Recently I had the honour of being Rob’s guest on his “IM in the car with Rob” where you go out in his car, drive around and for twenty minutes or so, he interviews and tapes you.

I had no idea what to expect. I knew Rob, we’d met a few years ago and I’d always admired his community spirit and ways that he gave back to support local charities, so I knew I was in good hands.

We hadn’t discussed ahead of time what we would talk about, but I expected the usual questions about why I started Company of Women and so on. But as time went on in the car, we got into more deep questions and I actually had to think about my answers, rather than respond quickly.

One question was around what advice I would give my younger self if I was to start over again, and while I talked about believing in myself and going for it, there’s lots more I could have said.   So thank you Rob for this prod to write this blog.

Believe in yourself. I had partnered up with someone to put on my first business conference. Now I’d done conferences before in another life, but this was my first one with the focus on entrepreneurship. While the partnership did not survive after the event, the actual conference was a huge success and I learnt from it that I didn’t need a partner to do this work, I could do it myself.   I knew what I was doing.

Trust your gut.   When you are starting out, you often second-guess yourself or can become riddled with self-doubt. If something doesn’t feel right, listen and pay attention. Or if it sounds too good to be true, it probably is.

Have a plan. You wouldn’t set out on a big road trip without a map and a sense of how to reach your destination. Likewise with a business, you need to have a plan – not a massive 60-page document, but some goals written down and thought given to how you will achieve them.

Be flexible. I compare it to planting a vegetable garden, you don’t really know what will take off, and what will be left wilting on the vine. You may be surprised. Often businesses evolve from your original idea to something else. So you don’t want to get so locked into your plan, that you turn down a good opportunity because it doesn’t fit.

Build a support network. Surround yourself with people who believe in you.   Ditch the “negative nellies” they will only pull you down. You want a team of cheerleaders behind you who will support and be honest with you, when necessary.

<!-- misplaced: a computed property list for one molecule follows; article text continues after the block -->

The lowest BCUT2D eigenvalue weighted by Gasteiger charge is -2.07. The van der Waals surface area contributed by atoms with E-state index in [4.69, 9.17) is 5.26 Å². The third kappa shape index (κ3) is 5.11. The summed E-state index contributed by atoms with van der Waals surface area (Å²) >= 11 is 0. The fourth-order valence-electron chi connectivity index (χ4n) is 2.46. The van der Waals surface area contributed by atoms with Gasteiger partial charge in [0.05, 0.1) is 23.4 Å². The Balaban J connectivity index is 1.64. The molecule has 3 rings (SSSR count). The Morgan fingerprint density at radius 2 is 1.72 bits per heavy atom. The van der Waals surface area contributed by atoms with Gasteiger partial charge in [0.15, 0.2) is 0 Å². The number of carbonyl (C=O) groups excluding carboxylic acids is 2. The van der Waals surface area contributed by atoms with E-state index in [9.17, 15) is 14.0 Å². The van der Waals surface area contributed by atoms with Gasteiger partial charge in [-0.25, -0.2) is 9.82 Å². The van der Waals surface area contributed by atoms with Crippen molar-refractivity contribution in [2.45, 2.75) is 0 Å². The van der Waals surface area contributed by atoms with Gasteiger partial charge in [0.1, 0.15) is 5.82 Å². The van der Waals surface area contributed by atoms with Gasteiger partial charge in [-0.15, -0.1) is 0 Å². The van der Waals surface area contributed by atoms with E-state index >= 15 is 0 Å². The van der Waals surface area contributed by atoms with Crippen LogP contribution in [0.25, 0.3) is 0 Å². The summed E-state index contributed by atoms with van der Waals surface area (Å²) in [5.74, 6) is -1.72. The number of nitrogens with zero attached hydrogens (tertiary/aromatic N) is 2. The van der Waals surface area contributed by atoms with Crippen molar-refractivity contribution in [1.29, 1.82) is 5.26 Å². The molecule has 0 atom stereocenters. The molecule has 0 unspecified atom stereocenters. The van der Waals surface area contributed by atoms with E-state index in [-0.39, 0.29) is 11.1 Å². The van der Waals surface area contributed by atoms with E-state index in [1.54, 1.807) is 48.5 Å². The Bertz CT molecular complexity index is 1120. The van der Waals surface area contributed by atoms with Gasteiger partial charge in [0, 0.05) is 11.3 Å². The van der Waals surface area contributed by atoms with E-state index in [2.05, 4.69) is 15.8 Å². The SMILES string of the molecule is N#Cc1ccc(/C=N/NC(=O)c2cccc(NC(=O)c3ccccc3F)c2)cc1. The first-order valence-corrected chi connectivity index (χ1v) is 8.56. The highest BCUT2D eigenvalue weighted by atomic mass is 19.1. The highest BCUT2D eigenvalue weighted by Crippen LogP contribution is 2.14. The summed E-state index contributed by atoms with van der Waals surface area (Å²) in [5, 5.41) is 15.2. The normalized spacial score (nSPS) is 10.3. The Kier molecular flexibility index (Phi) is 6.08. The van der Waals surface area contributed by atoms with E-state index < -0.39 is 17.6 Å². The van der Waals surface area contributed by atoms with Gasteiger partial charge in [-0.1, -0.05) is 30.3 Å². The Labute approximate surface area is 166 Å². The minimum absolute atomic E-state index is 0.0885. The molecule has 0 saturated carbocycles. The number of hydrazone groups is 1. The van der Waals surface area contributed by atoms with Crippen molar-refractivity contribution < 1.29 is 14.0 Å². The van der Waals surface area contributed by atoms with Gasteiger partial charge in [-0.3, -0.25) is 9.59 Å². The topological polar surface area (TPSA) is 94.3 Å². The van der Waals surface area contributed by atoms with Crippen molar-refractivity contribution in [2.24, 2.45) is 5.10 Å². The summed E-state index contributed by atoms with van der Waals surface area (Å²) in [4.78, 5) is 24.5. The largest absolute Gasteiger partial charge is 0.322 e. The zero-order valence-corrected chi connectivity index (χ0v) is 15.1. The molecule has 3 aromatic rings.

Everything takes longer than you think, especially the first time you do something.   You need to allow extra time for stuff to go wrong, because it does.

Be realistic on your finances.   Often when we start out we overestimate how much revenue we’ll make, and underestimate how much it will cost to get there. Watch your numbers. Do a budget.

Get used to ambiguity. If in the past you have received a regular pay cheque, you may find it stressful to live with the feast or famine lifestyle of being an entrepreneur when you don’t know when you will next get paid.

Save some money. At the start you need to have some savings, because as said earlier, it may take longer than you think to see the money rolling in and those bills – like rent or mortgage, food on the table – still have to be paid.

Just do it. Don’t wait until you think it will be perfect, until you have all your ducks in a row. Take the risk and just go for it.   And be prepared to make mistakes, learn from them and move on.

You’re not alone. One thing I have learnt in running Company of Women is that it doesn’t matter what business you are in, the issues are same. Somehow it is reassuring to know that others face the same challenges, and there’s wisdom to be gained in sharing ideas and experiences.

And that leads me to why I started Company of Women in the first place – no big altruistic vision – I found it isolating working at home and wanted to make new friends – women who, like me, ran their own business.

You don’t have to be alone when you own. We are your company of women.

Anne Day

Anne Day

Company of Women

I have had an eclectic career from running non-profit organizations and being editor of a national magazine, to working for government on women’s issues. In 2003 I launched Company of Women, an organization that supports women in business. A prolific blogger, I also write for the Huffington Post, and several other online publications. I am the author of five books on women and entrepreneurship, and co-author of Good Enough. Embrace who you are. Unleash your brilliance. which is available on In June, 2016 I launched Full Circle Publishing offering one-stop services to get your words out into the world.